I hadn’t laughed so hard in a long time. Lokas is a wonderful comedy from Chile directed by one of that country’s greatest directors: Gonzalo Justiniano. The plot follows the adventures of Charly, a middle-aged man who lives with his son Pedro (Raimundo Bastidas) in Mexico City. Unfortunately, he gets in trouble and is sent to serve a short sentence in jail. When he gets out, he is unable to find a job and has no other choice but to take his son and return to Chile where his father lives. The last time he saw his father was some 30 years before. Much to his surprise, he finds out that his father is gay and lives with another person. That, in itself, is quite stressful for Charly who stands as a homophobe.
The screenplay was written by Rodrigo Bastidas, who stars in the film himself in the role of Charley. He takes his son Raimundo along and thanks to that the viewer can enjoy the first class acting of young Raimundo in the role of Pedro.
In an interview, Rodrigo shared some insight into why he decided to write the script:
“Half a year ago, Raimundo asked me: “Hey Dad, will I be gay?” I said “Look, I think not, your behavior, you say you like girls, you’re in love with this here, that there, so from that point of view, no.” Afterwards, those concerns of sexual identity became part of the movie Lokas.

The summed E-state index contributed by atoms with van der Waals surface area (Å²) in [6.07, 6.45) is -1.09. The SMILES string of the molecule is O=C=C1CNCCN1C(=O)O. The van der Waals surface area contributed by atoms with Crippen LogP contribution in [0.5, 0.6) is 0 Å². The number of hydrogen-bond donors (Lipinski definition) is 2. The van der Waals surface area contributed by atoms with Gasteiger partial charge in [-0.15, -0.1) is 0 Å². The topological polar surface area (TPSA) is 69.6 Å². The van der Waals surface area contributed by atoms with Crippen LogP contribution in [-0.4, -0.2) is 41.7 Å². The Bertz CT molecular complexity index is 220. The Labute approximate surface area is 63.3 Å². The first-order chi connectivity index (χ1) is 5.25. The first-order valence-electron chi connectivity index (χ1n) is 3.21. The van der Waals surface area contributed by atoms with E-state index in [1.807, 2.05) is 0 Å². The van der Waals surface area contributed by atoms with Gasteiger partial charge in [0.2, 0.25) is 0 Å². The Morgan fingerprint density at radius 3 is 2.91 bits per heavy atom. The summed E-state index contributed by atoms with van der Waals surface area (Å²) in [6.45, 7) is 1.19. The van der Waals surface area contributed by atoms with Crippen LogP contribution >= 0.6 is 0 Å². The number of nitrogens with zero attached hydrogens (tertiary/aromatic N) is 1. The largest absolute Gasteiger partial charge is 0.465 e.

Some move critic agency rated the film “Suitable for persons over 14”, which surprised its creators. They found that decision to be discriminatory and declared that it is absurd that the entire film is censored in this way. The director Gonzalo Justiniano said:
“We are surprised by the ratification of age, because the theme of the film today should not be a taboo for children.”
Rodrigo Bastidas also commented that this movie is for all audiences. “One of its main protagonists, and the theme of the film, is a child of 11 years, who accepted his grandfather being gay naturally, without discriminating. I think it’s a film for over 10 years … if one must put a number to it. I find it very educational to go with your child of 10, 11 or 12 years to see a movie like this.”
In this respect, in my opinion the viewer must consider that the movie rating was wrong as there is not a single scene which I would consider offensive for any age. Rather, it contains well taught lessons about tolerance and acceptance of people as they are.
The director’s idea was to build a tender and funny film that could also would entertain, and I think he successfully met those objectives. My mom saw few scenes and really liked it too – so much that she wanted to see the whole of it tomorrow. And that, at least for me, means a lot as we rarely like the same films.